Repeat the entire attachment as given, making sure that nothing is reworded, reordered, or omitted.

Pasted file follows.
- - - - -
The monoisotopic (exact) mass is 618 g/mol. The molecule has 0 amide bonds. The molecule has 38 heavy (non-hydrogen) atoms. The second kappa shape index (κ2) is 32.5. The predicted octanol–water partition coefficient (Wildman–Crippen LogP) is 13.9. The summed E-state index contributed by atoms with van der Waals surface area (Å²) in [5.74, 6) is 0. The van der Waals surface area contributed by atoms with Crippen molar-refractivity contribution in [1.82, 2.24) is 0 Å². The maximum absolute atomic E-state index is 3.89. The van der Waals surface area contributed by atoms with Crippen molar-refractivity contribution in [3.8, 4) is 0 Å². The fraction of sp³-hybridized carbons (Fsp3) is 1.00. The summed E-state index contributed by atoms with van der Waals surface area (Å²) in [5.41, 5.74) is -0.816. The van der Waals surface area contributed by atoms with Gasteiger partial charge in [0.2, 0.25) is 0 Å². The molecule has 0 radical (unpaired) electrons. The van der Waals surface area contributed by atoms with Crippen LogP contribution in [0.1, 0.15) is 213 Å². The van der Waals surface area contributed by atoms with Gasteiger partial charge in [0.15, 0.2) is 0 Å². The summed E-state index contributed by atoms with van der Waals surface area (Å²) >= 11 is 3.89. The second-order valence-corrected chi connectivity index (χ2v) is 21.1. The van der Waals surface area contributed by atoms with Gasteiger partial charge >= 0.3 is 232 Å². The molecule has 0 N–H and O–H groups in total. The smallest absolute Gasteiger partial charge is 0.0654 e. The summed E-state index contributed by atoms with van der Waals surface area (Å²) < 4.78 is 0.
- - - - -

The monoisotopic (exact) mass is 618 g/mol. The molecule has 0 amide bonds. The molecule has 38 heavy (non-hydrogen) atoms. The second kappa shape index (κ2) is 32.5. The predicted octanol–water partition coefficient (Wildman–Crippen LogP) is 13.9. The summed E-state index contributed by atoms with van der Waals surface area (Å²) in [5.74, 6) is 0. The van der Waals surface area contributed by atoms with Crippen molar-refractivity contribution in [1.82, 2.24) is 0 Å². The maximum absolute atomic E-state index is 3.89. The van der Waals surface area contributed by atoms with Crippen molar-refractivity contribution in [3.8, 4) is 0 Å². The fraction of sp³-hybridized carbons (Fsp3) is 1.00. The summed E-state index contributed by atoms with van der Waals surface area (Å²) in [5.41, 5.74) is -0.816. The van der Waals surface area contributed by atoms with Gasteiger partial charge in [0.2, 0.25) is 0 Å². The molecule has 0 radical (unpaired) electrons. The van der Waals surface area contributed by atoms with Crippen LogP contribution in [0.1, 0.15) is 213 Å². The van der Waals surface area contributed by atoms with Gasteiger partial charge in [0.15, 0.2) is 0 Å². The summed E-state index contributed by atoms with van der Waals surface area (Å²) >= 11 is 3.89. The second-order valence-corrected chi connectivity index (χ2v) is 21.1. The van der Waals surface area contributed by atoms with Gasteiger partial charge >= 0.3 is 232 Å². The molecule has 0 N–H and O–H groups in total. The smallest absolute Gasteiger partial charge is 0.0654 e. The summed E-state index contributed by atoms with van der Waals surface area (Å²) < 4.78 is 0.